greatly distressed at the method of
expressing it. Can we maintain
unity when those expressing the
desire write in intimidation and
insult of the other faction? The
lines I have just finished reading
can only create wider gulfs be-
tween Northerner and Southerner.
The Confederacy too had her vali-
ant heros who can sacrifice with
honor. Do the people of Vicksburg,
who on Memorial Day decorate the
graves of Unionist and Confeder-
ate alike, debase the sacrifices of
our Northerners?
Once the Stars and Bars was
symbolic of The Cause. Now it is
the symbol of a new cause. The
realistic Northerner regards that
flag too much in the light of the
past; the idealistic Southerner re-
gards it in the light of present and
future. The Stars and Bars will fly
whenever the Southern people
have something for which to fight.
Today they wish only to be left
alone to deal with the problems
of their society without the inter-
ference of others who, because of
differences in culture and society,
do not understand Southern prob-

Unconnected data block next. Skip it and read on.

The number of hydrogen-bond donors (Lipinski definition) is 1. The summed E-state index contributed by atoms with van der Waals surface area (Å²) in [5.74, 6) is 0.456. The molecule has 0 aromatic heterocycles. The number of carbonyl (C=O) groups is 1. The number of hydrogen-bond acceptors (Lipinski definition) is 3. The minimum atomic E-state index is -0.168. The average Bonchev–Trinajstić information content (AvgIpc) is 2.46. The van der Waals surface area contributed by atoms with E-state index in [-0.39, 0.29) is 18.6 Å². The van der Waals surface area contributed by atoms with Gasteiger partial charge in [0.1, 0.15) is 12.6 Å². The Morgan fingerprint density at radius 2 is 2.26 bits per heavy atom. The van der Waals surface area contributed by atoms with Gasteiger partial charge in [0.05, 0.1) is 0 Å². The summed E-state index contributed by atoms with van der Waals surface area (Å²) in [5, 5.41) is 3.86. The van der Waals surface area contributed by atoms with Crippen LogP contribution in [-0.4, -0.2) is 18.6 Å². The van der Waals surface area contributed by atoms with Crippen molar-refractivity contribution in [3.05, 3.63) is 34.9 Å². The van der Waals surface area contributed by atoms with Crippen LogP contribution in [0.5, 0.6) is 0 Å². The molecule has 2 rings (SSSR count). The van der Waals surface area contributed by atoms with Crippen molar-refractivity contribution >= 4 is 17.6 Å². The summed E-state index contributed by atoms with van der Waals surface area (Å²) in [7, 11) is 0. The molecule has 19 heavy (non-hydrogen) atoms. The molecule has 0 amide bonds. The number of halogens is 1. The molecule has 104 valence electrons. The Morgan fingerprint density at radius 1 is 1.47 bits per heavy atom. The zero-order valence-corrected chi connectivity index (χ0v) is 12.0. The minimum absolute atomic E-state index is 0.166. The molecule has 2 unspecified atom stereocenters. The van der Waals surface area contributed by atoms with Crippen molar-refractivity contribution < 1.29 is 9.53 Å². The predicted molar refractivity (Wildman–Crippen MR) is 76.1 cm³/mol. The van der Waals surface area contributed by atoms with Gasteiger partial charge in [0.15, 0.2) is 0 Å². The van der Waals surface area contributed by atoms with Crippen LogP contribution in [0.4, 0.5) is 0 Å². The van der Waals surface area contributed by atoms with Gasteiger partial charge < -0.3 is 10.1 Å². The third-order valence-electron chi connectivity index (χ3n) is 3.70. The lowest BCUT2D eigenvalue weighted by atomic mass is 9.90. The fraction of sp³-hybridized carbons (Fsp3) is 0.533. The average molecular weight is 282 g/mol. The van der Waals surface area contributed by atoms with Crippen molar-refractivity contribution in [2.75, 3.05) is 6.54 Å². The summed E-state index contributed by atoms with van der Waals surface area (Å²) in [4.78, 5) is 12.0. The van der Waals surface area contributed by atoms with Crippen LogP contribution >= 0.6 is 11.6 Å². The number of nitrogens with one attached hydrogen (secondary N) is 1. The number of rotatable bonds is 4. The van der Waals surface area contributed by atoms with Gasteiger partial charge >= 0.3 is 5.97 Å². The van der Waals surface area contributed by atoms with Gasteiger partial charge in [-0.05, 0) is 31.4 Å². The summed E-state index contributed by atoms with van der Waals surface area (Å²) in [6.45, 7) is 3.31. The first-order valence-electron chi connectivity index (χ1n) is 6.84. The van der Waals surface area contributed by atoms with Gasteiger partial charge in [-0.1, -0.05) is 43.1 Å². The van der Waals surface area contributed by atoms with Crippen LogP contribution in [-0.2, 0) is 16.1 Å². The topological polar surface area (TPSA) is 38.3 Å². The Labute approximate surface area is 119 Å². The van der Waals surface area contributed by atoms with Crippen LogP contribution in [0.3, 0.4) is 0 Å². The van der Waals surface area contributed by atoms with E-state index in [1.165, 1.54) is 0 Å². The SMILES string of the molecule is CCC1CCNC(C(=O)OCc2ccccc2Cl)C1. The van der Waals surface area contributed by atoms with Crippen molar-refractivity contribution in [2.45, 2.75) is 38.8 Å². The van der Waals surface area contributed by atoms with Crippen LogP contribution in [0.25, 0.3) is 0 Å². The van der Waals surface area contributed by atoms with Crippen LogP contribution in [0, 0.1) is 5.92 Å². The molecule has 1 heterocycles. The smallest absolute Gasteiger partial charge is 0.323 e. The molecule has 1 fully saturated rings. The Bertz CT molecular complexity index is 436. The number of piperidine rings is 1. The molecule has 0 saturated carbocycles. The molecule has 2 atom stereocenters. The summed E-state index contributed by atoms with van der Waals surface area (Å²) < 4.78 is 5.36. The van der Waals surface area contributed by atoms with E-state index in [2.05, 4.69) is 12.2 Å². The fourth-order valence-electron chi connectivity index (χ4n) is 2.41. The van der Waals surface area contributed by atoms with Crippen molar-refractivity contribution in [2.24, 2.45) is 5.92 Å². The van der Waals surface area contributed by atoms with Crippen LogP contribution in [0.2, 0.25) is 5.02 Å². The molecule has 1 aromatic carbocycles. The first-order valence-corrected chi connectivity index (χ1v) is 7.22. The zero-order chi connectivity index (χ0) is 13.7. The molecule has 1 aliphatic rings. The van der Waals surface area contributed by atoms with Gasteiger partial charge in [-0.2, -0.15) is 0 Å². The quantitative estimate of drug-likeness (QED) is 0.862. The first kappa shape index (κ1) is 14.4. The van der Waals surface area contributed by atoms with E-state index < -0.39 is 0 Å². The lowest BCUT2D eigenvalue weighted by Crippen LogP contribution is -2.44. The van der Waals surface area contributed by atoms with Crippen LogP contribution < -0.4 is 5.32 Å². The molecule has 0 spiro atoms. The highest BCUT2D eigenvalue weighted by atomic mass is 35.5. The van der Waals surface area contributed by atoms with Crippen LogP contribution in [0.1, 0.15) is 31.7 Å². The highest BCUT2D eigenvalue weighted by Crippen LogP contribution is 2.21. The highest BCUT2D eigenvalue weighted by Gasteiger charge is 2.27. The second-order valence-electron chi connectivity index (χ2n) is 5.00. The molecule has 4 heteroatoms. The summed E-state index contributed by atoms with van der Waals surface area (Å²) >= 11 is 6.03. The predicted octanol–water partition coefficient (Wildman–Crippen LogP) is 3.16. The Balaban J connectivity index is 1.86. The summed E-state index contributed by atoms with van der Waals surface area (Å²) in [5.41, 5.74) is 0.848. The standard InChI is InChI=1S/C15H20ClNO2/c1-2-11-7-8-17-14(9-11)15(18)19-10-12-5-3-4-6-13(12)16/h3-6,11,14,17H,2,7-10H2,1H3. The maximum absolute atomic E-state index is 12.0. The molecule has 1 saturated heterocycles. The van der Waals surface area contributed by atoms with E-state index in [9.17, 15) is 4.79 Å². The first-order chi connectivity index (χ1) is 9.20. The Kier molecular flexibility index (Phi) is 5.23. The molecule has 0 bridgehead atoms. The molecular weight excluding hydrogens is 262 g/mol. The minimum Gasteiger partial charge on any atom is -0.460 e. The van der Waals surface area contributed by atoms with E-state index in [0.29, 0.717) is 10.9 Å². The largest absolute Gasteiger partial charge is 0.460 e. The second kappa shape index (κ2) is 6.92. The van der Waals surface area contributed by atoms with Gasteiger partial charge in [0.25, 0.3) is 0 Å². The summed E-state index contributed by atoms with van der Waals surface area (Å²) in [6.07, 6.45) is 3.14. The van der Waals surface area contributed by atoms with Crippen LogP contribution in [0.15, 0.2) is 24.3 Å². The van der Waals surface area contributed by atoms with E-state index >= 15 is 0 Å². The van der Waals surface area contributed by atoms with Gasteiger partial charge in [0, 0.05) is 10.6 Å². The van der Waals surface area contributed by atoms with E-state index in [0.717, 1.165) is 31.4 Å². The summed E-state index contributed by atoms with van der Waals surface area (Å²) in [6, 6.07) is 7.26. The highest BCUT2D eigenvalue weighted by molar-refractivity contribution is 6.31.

lems. As long as that interference
continues, the Stars and Bars will
fly as tlWe symbol of Southern op-
position.
--Richard A. LaBarge

{

The Gallants
To the Editor:

THERE WE WERE the three of
us, walking in the crisp cold
snow. Suddenly we saw up ahead
of us what looked like a disaster
-a car stuck. Feeling sorry for
any poor slob who had a car in
Ann Arbor during the cold winter
months, we sprang to the rescue.
We pushed and pushed and at last
-success. Before we finished our
little jaunt through the snow, we
had helped an old lady, an old
man, and a young boy get their
cars going. Now we don't mind a
little exercise. Exercise can be very
beneficial. BUT we do object to
the twenty or so men who walked
by as we struggled and strained.
What's wrong with Michigan men?
Ain't they got muscles? Didn't
their mothers teach them any
manners?
-Lee Nelles,
Barbara Blair
Mary Lee Baisch

4
t

Roger Williams Guild:
p.m., Harris Hall.

Tea 4:30-6I

Polonia Club will not meet tonight.
Next meeting will be Nov. 14, 7:30 p.m.
Congregational-Disciples Guild: Sup-
per Discussion Groups, 5:30-7 p.m.,
Guild House; First meeting of Fresh-
man Discussion Group. 7-8 p.m., Guild
House.
Hillel Social Committee meeting, 8
p.m., Lane Hall.
Canterbury Club: Chaplain's Open
House, 702 Tappan, 7 p.m.